The Government of Quebec has officially announced changes to its language rules for immigration through the Quebec Skilled Worker (QSW) programme.
Applicants applying to the province through the skilled worker stream can now receive up to a maximum of 22 points for language skills. Up to 16 points will be awarded for French proficiency and up to six for English.
French language points will be assessed on a scale from A1 (beginner) to C2 (advanced/fluent).
Previously, points could be claimed for any level of proficiency in listening and speaking, beginning with 1 point for A1 level and a maximum of 8 points for a C1 or C2 level of proficiency.
Under the new rules, no points will be awarded until the B2 (advanced intermediate) level is met. In addition, applicants will now have the opportunity to earn bonus points for reading and writing proficiency. Up to one point can be earned in each of these categories.
The English requirement level (measured from 1 to 12) has also changed, with no points being awarded until level 5 is reached.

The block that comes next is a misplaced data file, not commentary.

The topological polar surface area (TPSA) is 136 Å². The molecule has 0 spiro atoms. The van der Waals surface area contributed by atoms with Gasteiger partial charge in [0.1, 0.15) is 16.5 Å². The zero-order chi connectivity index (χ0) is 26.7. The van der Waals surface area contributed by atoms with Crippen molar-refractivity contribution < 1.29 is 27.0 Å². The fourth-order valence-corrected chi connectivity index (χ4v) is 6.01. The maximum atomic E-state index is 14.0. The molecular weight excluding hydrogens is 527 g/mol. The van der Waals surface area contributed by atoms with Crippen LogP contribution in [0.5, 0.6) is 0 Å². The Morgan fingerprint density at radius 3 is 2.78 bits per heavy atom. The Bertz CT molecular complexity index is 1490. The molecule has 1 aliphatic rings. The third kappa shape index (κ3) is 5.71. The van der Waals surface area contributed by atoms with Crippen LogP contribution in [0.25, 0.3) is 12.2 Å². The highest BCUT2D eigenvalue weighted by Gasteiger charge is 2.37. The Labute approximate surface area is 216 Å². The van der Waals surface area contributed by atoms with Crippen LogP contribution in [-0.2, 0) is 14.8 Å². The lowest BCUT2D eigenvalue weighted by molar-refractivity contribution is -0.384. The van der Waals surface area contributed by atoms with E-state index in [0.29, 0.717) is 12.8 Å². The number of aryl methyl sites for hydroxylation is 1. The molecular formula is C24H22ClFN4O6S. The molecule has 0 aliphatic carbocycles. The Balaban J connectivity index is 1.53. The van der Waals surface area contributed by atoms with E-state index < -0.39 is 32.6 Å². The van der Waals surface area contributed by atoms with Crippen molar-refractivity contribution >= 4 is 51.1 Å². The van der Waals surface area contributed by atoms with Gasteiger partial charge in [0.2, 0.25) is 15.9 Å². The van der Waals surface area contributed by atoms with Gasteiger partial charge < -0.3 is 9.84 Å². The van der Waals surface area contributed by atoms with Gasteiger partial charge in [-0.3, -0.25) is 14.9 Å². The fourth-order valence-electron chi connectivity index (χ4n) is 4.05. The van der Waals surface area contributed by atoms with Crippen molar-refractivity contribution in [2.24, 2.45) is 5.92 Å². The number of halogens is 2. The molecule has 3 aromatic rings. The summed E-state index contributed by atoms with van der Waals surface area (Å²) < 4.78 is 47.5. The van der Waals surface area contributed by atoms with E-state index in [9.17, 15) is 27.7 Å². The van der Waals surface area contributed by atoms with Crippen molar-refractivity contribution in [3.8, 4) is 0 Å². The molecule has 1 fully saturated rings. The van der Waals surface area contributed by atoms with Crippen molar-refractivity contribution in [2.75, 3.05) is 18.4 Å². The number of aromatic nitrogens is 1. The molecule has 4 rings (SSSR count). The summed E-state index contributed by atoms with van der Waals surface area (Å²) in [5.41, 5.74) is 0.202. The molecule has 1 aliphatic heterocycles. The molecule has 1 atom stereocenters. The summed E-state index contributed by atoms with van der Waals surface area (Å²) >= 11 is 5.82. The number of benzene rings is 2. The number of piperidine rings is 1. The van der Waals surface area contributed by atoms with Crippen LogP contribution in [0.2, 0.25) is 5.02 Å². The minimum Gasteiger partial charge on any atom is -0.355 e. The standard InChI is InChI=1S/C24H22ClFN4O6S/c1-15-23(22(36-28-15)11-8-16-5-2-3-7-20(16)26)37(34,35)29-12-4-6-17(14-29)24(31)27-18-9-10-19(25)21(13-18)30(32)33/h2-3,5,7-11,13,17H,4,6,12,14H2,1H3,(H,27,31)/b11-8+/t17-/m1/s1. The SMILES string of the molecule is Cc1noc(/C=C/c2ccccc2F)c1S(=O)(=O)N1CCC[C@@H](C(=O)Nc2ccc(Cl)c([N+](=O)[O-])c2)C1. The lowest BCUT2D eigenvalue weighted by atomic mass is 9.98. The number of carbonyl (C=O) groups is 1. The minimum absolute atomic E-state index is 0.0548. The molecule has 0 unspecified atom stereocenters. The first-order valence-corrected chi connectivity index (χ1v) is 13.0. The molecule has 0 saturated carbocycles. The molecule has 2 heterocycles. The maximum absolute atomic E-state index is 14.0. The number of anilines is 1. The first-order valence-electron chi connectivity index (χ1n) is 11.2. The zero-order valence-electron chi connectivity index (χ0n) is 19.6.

It is important to note that applicants will not be disqualified for possessing language abilities not deemed to be at least ‘advanced intermediate’ level. The QSW application is assessed on a points system, and it is possible for an applicant to achieve sufficient points without being awarded points for their language skills.
In addition to modifying the language criteria, the government has also announced its intent to institute a cap on yearly application intake and hinted that it will publish a new list of areas of training/fields of study.
Currently, applicants to the skilled worker stream of the QSW must have training in one of 110 areas of training/fields of study. This list corresponds to occupations the government has identified as in-demand in the Quebec.
If the plans are approved, an annual application intake cap of 20,000 will be introduced to the QSW programme.
Quebec is the only province in Canada to administer an immigration programme which is completely separate from the federal system.